In Manitoba, we have been the beneficiaries of this organization many times, and, most recently, this year, during the flood. The Red Cross helped people evacuate their homes and are currently helping people recover from flood damage.
The Winnipeg Senior Citizens Radio Club was formed in 1982, and has been located in St. Vital in the old fire hall at St. Mary's and St. Anne's Road for over 20 years. The purpose of the club is to establish, operate and maintain an amateur radio station and provide communication services to the community in emergencies through organizations such as the Red Cross, the Emergency Management Organization or to recognize non-profit organizations whose activities benefit the community such as the Girl Guides, Boy Scouts and the Manitoba Marathon.
Together with the Manitoba regional Red Cross, the two organizations have decided to raise awareness of the Red Cross disaster management and amateur radio. The open house will focus on how the Red Cross disaster management team works and how amateur radio communications assist in times of emergencies.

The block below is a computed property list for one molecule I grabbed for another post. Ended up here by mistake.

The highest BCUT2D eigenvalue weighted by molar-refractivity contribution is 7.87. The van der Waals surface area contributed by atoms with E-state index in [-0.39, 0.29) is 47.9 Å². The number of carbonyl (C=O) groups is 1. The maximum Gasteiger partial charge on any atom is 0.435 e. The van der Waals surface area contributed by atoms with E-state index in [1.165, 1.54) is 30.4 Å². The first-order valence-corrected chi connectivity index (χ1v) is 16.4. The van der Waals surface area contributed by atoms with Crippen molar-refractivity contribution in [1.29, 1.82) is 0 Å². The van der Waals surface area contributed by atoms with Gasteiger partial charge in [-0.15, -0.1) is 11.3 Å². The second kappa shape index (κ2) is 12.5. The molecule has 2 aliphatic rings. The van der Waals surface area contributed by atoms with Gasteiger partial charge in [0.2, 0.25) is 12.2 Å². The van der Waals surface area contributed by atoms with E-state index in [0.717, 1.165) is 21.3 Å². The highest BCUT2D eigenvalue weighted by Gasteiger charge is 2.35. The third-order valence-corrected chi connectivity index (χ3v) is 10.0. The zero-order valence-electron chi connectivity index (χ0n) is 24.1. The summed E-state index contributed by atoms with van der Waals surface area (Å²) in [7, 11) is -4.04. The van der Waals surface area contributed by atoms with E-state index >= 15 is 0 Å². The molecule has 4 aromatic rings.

I encourage all members of the House to make their way down to the old fire hall in St. Vital and learn about these two great organizations in our community.
I congratulate the Red Cross on 100 years of great work and wish them 100 more.
Mrs. Bonnie Mitchelson (River East): It's with great pride that I rise today to congratulate Winnipeg's own, Olivia Gerula for winning the World Boxing Council's female super featherweight championship title in Edmonton last month.
Olivia took the world title away from Edmonton's Jelena Mrdjenovich, scoring a unanimous 10-round decision over the reigning champ in her home town. The win was especially sweet for Olivia after losing to Jelena in a knockout match nearly five years ago. This time, however, Olivia was prepared. The personal trainer and mother of two spent the past five years training and perfecting her fighting techniques, and she was more than ready to face her opponent in Edmonton's Shaw Conference Centre.